One day later, and I am still shocked at the passing of Dick Clark. An icon, an institution … a friend. I first met Dick through my father, who worked for Decca Records, and watched in fascination as he seemed to have all his ducks in his life in a row. In watching the terrific coverage of his life on several shows last night (kudos to Access Hollywood), I was struck by just how his business was always together. He said in one interview, that he knew once he began on TV, that it would ultimately end, so he got into producing and built Dick Clark Productions; which then had the Golden Globes and numerous other TV entities. I also saw where he received several Emmys for his work on the 25,000 Dollar Pyramid and let’s not forget his work with Ed McMahon (his former next-door neighbor in Philadelphia) on the show TV’s Bloopers and Practical Jokes; which may have been the first-ever reality show. His work with the American Music Awards was exemplary as well. He said in an interview, that when ABC lost The Grammys, they came to him to ask what he might do. And, his response was that there never had been a music-awards show, where the actual consumers votes. Hence, the AMAs were born. When I worked with Debbie Gibson, she hosted the AMA’s in the late-80s and did an excellent job. It was great to see Dick again and as he was a true Gibson-fan back then, all went very well. We actually had Gibson on a segment of American Bandstand, with then-label-mates INXS. That was an experience of a lifetime as back then, Bandstand was the show to be on. When I think about that particular show, I’m drawn to the fact that because of that show, so many people got into the business of music; whether as a performer, player or being behind-the-scenes. The wealth of music and the various artists that appeared on there is mesmerizing. Go take a look; it’ll blow you away! There’ll never be anything like it ever again. I think the one thing that has become abundantly clear is that New Year’s will never be the same again. Someone pointed out that because of Clark’s efforts; he made New York and Times Square in particular, into a worldwide destination. For that alone, New York should properly remember him. An era is over; I don’t think there’s another personality on the scene today that can even come close. On a personal note: His energy was always off the charts; he was a dynamo … a force of nature.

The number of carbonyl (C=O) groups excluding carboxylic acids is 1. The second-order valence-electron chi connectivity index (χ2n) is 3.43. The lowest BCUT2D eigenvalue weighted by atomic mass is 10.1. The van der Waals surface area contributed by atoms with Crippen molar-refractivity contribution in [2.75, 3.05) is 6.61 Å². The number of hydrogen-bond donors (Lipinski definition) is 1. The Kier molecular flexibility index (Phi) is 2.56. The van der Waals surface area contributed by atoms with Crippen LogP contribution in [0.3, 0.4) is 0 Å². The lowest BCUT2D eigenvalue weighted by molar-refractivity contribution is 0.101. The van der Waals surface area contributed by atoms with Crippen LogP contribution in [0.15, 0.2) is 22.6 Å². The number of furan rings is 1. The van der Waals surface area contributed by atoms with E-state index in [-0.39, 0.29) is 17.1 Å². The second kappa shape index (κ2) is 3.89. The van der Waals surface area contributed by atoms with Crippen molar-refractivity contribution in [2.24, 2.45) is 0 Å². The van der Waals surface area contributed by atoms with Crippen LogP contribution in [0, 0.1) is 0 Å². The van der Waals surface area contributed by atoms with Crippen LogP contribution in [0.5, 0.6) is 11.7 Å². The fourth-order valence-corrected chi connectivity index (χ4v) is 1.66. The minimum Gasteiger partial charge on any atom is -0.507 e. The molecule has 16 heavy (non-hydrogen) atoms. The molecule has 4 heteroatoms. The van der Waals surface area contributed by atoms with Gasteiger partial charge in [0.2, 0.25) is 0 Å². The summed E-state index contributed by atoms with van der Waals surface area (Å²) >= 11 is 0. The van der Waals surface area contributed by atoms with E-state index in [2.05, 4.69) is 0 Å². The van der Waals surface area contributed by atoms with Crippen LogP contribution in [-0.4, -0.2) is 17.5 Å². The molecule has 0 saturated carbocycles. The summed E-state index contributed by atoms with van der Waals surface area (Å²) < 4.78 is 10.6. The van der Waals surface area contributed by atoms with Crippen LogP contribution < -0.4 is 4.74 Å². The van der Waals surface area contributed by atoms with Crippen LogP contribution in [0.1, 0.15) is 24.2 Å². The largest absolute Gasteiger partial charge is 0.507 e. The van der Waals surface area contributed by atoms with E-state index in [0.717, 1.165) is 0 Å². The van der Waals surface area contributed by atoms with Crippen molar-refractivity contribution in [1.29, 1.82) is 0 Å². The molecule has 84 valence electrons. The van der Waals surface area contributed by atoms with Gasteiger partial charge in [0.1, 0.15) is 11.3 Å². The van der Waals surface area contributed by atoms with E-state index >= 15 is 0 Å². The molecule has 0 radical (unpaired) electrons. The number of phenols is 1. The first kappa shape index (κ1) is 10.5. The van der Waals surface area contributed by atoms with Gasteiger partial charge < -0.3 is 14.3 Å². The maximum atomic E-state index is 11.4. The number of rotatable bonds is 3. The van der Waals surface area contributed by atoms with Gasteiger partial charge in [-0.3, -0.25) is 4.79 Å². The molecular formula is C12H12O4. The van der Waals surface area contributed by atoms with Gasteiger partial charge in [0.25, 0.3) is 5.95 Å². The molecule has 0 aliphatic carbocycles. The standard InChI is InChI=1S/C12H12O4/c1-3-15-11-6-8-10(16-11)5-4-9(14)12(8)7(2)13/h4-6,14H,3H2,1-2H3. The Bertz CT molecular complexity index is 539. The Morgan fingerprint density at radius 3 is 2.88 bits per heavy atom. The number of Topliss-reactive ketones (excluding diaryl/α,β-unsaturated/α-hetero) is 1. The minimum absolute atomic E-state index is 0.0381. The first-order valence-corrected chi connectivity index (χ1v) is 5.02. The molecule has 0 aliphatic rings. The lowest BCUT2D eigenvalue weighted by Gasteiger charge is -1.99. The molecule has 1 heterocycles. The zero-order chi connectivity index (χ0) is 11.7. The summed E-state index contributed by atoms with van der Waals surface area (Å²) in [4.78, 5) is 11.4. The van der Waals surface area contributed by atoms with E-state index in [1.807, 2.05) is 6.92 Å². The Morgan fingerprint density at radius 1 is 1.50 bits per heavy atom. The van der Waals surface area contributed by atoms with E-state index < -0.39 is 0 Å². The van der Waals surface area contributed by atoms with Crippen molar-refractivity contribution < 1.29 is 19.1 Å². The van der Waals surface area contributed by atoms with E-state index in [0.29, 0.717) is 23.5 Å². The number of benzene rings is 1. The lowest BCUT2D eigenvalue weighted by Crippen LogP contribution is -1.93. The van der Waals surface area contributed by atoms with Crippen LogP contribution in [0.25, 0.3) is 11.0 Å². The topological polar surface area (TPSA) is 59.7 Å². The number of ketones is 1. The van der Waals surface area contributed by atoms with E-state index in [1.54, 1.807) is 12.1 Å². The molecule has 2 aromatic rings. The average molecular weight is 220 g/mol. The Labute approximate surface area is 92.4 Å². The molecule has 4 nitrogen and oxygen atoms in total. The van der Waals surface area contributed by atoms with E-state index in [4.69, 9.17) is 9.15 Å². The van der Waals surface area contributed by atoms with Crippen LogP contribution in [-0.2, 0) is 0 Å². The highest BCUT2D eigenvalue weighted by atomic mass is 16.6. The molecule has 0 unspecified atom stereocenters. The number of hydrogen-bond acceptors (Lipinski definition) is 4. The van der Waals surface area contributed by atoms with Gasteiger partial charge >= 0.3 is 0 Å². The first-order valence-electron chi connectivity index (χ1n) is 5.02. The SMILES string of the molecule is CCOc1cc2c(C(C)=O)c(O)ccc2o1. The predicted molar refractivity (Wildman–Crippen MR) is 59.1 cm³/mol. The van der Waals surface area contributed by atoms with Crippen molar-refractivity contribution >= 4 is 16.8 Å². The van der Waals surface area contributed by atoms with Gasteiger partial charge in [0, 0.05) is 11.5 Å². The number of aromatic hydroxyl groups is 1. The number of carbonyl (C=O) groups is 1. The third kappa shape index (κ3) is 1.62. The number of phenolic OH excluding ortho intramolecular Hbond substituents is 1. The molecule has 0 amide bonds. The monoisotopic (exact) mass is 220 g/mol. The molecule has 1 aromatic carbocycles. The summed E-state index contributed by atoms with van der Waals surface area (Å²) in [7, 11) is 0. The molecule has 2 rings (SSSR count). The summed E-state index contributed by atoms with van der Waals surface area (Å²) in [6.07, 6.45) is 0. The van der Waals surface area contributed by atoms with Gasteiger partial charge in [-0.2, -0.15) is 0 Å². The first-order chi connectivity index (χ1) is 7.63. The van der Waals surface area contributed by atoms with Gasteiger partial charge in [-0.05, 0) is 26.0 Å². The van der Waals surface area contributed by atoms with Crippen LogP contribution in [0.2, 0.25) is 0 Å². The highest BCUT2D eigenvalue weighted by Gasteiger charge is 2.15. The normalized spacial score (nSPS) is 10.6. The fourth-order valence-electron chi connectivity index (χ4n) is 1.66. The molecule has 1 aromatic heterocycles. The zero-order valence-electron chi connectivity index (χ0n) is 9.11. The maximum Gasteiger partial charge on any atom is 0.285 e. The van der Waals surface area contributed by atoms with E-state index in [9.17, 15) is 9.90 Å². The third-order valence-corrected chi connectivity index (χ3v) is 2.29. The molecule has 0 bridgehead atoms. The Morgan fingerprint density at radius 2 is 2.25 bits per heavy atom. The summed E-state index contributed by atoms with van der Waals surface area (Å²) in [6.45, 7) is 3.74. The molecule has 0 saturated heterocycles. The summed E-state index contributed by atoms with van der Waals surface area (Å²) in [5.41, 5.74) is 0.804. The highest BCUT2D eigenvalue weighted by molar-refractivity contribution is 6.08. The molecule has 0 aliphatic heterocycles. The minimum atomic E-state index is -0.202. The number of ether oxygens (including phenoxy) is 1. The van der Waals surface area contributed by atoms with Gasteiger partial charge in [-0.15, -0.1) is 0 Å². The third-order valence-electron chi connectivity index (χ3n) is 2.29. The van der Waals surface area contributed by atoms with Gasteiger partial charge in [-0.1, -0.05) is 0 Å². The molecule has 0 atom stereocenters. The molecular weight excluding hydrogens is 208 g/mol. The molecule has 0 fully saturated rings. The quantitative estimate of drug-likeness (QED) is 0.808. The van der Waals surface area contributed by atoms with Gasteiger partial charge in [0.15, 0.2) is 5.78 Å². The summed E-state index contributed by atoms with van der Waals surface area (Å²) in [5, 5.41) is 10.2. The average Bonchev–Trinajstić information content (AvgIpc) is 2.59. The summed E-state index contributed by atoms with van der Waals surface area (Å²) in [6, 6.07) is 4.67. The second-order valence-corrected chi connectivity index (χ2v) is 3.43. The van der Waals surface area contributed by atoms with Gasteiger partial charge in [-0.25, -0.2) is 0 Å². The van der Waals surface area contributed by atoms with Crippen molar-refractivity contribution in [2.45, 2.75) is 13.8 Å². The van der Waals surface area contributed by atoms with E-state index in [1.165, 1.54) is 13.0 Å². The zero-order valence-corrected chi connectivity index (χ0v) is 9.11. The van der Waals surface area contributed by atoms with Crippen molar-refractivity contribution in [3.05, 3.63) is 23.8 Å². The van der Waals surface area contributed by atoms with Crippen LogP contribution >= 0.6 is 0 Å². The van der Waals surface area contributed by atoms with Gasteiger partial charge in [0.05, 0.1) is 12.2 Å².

I’ll miss you Dick, RIP. 
David Salidor

 Dick Clark with Debbie Gibson

 Dick Clark ... and a very young David Salidor

(Is David taking notes on how to become a successful music mogul ...

Or did Dick Clark just ask him for his autograph?!?!?)

"We're goin' hoppin,' we're goin' hoppin' today, 
We're goin' hoppin,' the Philadelphia Way"  
For many of us, we remember that popular theme song before it had lyrics ... the original instrumental by Les and Larry Elgart.
To a whole generation of kids -- Dick Clark introduced us to most of the young rising stars of 50's and 60's music: Elvis, Buddy Holly, Ricky Nelson, Duane Eddy, The Everly Brothers, Leslie Gore, Connie Francis, Jerry Lee Lewis, Dion and The Belmonts and so, so many more. 
If you were a kid growing up in Chicago, Atlanta, Dallas, or -- like me -- in Sacramento -- you would rush home from school each afternoon to watch the latest dance craze -- the daily 'rate a record,' ("I'll give it a '10' because I can dance to it"), what the 'cool' kids were wearing, and what those stars who you were singing along to on the radio actually looked like. After all, it was a full twenty-five years before MTV. It was in black and white and it was 'live.' 
But to a twelve year old kid -- with dreams of being a deejay, Dick Clark was your idol, your hero. As the years flew by we all knew that somewhere -- in some dark closet -- there was a picture of Dick growing old, but to all of us, he was 'forever young' in our eyes and in our hearts. Yes, he was -- and would always be -- America's oldest teen-ager. 
There aren't a lot of folks who get to actually know their heroes, but in my case, I was blessed to know Dick. He was the first to call me when I left the Beach Boys organization in 1971. He was one of the first ones I interviewed for a radio program I wrote, produced and hosted for Jefferson Broadcasting's WBT, Charlotte, NC, in 1973 - 74. 
The program was called 'The History of the West Coast Sound.' I traced the music from the earliest days of movie soundtracks, including Sinatra and Nat King Cole, into the surf songs of the early 60's, the slick 'wrecking crew' sound of the mid-60's, and into the psychedelic period beginning with the 'summer of love' in 1967. 
When I asked Dick about his thoughts of this period, he answered very specifically and very openly. "Fred, it was drug music. It was the closest rock and roll ever came to committing suicide." Wow. Here was a guy who told it as it was. I always admired Dick for that. 
I was fortunate to get to visit with Dick a number of times after I moved to Nashville in 1974. One was a Billboard conference, one was an Academy of Country Music event in Las Vegas.